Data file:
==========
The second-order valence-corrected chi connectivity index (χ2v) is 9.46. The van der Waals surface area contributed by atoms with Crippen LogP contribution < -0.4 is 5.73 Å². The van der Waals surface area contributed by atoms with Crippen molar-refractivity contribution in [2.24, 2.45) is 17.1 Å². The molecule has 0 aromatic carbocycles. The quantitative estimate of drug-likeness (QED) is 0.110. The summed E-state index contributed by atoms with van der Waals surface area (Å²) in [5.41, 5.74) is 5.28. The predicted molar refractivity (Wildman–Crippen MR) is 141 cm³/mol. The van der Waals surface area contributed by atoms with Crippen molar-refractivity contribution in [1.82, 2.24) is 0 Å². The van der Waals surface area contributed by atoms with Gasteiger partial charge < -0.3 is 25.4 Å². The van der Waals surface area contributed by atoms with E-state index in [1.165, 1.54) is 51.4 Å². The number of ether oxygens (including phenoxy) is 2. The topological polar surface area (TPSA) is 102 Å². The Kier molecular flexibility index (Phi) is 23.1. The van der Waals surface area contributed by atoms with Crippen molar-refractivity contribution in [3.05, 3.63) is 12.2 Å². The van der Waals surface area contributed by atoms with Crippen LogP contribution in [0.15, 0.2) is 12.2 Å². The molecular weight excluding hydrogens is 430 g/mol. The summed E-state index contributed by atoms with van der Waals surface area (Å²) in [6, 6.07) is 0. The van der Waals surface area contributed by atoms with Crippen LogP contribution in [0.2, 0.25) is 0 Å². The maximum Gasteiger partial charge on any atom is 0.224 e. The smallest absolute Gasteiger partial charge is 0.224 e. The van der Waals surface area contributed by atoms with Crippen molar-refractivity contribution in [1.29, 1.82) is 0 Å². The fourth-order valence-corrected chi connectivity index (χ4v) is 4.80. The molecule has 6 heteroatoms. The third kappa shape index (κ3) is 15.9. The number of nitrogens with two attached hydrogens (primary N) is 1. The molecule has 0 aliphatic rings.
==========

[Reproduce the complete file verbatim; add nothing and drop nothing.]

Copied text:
The second-order valence-corrected chi connectivity index (χ2v) is 9.46. The van der Waals surface area contributed by atoms with Crippen LogP contribution < -0.4 is 5.73 Å². The van der Waals surface area contributed by atoms with Crippen molar-refractivity contribution in [2.24, 2.45) is 17.1 Å². The molecule has 0 aromatic carbocycles. The quantitative estimate of drug-likeness (QED) is 0.110. The summed E-state index contributed by atoms with van der Waals surface area (Å²) in [5.41, 5.74) is 5.28. The predicted molar refractivity (Wildman–Crippen MR) is 141 cm³/mol. The van der Waals surface area contributed by atoms with Crippen molar-refractivity contribution in [1.82, 2.24) is 0 Å². The van der Waals surface area contributed by atoms with Gasteiger partial charge < -0.3 is 25.4 Å². The van der Waals surface area contributed by atoms with E-state index in [1.165, 1.54) is 51.4 Å². The number of ether oxygens (including phenoxy) is 2. The topological polar surface area (TPSA) is 102 Å². The Kier molecular flexibility index (Phi) is 23.1. The van der Waals surface area contributed by atoms with Crippen molar-refractivity contribution in [3.05, 3.63) is 12.2 Å². The van der Waals surface area contributed by atoms with Crippen LogP contribution in [0.15, 0.2) is 12.2 Å². The molecular weight excluding hydrogens is 430 g/mol. The summed E-state index contributed by atoms with van der Waals surface area (Å²) in [6, 6.07) is 0. The van der Waals surface area contributed by atoms with Crippen LogP contribution in [0.2, 0.25) is 0 Å². The maximum Gasteiger partial charge on any atom is 0.224 e. The smallest absolute Gasteiger partial charge is 0.224 e. The van der Waals surface area contributed by atoms with Crippen molar-refractivity contribution in [1.29, 1.82) is 0 Å². The fourth-order valence-corrected chi connectivity index (χ4v) is 4.80. The molecule has 6 heteroatoms. The third kappa shape index (κ3) is 15.9. The number of nitrogens with two attached hydrogens (primary N) is 1. The molecule has 0 aliphatic rings.